Among democratic peoples, . . . the thread of time is broken at every moment, and the trace of the generations fades. You easily forget those who preceded you, and you have no idea about those who will follow you. Only those closest to you are of interest.
—Alexis de Tocqueville,
Democracy in America
During the polar vortex of 2019 the Born-Alive Abortion Survivors Protection Act had its day in the United States Senate but, thanks to the opposition of Democrats, failed to meet the required number of votes necessary to end debate and call the question. This was both predictable and shocking.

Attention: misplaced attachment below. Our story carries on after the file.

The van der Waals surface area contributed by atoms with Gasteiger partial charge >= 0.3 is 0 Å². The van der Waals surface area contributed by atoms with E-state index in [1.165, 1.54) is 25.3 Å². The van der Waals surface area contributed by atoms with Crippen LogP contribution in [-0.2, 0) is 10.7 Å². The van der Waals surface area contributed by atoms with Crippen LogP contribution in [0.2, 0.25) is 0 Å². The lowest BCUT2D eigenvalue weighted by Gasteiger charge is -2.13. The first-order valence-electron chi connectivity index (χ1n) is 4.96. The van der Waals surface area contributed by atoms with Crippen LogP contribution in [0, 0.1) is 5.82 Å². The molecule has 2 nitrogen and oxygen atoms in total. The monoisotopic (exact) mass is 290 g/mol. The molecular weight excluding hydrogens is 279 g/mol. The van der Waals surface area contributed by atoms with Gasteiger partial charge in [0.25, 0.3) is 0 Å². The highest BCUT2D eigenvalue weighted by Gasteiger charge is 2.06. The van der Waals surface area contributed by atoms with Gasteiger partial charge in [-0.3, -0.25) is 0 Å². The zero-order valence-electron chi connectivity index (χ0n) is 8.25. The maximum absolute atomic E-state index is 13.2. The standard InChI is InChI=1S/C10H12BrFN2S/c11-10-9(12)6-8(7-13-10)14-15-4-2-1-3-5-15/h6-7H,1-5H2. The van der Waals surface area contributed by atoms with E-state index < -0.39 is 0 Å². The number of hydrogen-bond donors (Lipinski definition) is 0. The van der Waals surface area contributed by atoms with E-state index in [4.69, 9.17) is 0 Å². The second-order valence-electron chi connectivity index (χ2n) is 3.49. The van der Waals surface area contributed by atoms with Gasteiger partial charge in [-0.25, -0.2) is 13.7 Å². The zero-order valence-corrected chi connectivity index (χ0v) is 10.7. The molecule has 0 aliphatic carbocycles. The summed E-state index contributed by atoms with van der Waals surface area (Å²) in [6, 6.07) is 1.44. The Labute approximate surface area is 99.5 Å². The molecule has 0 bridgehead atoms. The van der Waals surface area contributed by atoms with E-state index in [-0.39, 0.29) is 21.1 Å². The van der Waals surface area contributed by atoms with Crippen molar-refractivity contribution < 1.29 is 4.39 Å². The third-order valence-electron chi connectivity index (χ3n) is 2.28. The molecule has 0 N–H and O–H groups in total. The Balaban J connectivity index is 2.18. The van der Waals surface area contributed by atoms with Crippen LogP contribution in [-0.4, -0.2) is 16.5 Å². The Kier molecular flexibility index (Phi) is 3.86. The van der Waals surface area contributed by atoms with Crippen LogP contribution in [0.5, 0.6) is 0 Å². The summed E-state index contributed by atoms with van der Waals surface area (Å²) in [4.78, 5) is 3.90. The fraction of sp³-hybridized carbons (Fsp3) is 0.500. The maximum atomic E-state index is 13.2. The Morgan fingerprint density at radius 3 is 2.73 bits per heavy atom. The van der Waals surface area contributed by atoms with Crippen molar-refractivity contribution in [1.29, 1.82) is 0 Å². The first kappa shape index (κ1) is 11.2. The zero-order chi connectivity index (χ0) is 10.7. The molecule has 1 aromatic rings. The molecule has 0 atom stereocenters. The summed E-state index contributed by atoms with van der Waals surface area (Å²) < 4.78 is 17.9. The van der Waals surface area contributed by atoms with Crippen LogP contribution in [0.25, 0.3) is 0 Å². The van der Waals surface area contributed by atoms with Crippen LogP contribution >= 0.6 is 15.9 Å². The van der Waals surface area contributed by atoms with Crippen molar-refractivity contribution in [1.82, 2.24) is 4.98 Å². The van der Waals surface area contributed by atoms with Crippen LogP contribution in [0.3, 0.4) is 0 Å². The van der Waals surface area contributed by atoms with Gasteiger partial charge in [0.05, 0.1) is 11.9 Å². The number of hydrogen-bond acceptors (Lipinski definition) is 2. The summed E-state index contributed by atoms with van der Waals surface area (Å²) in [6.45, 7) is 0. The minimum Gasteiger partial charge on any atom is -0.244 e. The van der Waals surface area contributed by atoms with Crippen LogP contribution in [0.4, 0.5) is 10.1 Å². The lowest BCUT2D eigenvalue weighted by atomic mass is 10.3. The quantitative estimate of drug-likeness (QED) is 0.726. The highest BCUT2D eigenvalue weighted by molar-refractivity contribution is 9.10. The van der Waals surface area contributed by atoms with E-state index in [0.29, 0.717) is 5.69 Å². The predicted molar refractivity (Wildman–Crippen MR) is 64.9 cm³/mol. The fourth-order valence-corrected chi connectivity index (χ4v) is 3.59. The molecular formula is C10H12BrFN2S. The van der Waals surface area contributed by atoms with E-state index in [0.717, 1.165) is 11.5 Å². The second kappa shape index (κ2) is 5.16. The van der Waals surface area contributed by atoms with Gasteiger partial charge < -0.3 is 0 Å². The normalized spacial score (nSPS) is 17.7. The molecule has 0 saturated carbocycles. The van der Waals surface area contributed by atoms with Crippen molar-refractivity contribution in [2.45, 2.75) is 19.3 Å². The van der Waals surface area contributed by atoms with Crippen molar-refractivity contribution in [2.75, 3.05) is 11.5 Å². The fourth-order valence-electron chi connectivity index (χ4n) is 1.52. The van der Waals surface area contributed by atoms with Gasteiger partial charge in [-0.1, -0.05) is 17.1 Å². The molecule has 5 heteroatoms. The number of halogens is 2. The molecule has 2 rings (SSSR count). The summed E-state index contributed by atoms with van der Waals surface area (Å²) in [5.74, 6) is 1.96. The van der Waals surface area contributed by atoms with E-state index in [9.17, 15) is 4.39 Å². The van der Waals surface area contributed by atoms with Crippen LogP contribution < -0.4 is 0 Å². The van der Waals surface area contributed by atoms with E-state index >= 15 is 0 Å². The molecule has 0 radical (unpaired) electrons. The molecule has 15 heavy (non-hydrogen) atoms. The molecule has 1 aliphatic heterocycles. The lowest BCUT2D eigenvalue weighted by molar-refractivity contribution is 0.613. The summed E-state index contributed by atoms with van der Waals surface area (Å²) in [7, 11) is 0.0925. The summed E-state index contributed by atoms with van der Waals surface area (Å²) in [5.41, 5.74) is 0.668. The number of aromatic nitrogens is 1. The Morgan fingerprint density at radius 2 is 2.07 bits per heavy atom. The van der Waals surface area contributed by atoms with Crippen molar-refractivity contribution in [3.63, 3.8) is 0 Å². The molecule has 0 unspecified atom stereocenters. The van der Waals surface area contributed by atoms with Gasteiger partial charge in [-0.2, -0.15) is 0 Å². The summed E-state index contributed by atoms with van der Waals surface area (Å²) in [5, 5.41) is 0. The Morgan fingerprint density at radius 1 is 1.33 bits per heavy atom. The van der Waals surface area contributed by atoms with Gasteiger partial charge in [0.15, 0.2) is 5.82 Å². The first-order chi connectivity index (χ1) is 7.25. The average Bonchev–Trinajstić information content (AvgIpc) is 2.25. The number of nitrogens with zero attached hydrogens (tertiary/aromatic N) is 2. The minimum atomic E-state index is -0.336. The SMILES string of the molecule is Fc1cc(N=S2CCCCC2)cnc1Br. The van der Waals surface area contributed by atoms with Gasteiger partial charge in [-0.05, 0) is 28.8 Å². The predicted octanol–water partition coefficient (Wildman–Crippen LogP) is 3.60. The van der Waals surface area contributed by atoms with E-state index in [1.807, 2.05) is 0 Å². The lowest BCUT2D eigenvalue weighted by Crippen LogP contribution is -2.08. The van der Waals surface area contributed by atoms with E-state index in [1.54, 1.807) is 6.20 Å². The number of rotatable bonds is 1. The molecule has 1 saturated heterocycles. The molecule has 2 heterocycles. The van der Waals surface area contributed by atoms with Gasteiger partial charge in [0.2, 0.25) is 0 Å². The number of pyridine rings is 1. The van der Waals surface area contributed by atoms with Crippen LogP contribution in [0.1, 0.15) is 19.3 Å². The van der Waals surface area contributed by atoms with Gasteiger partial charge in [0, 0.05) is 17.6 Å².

It was predictable because Republicans brought the bill to the Senate floor knowing that it would not pass. And it was shocking because, regardless of the circumstances, the legislative body that purports to represent the interests of our states could not agree to say publicly that the murder of a freshly born baby is a crime worth acknowledging and punishing.
Was this whole episode a political charade? Yes, by design.
Let us acknowledge the absurdity of members of the national legislature making laws that pertain to the crime of infanticide. The idea that so many thousands of communities in a continent-sized country of 326 million people would submit the question of infant execution, pro or con, to the...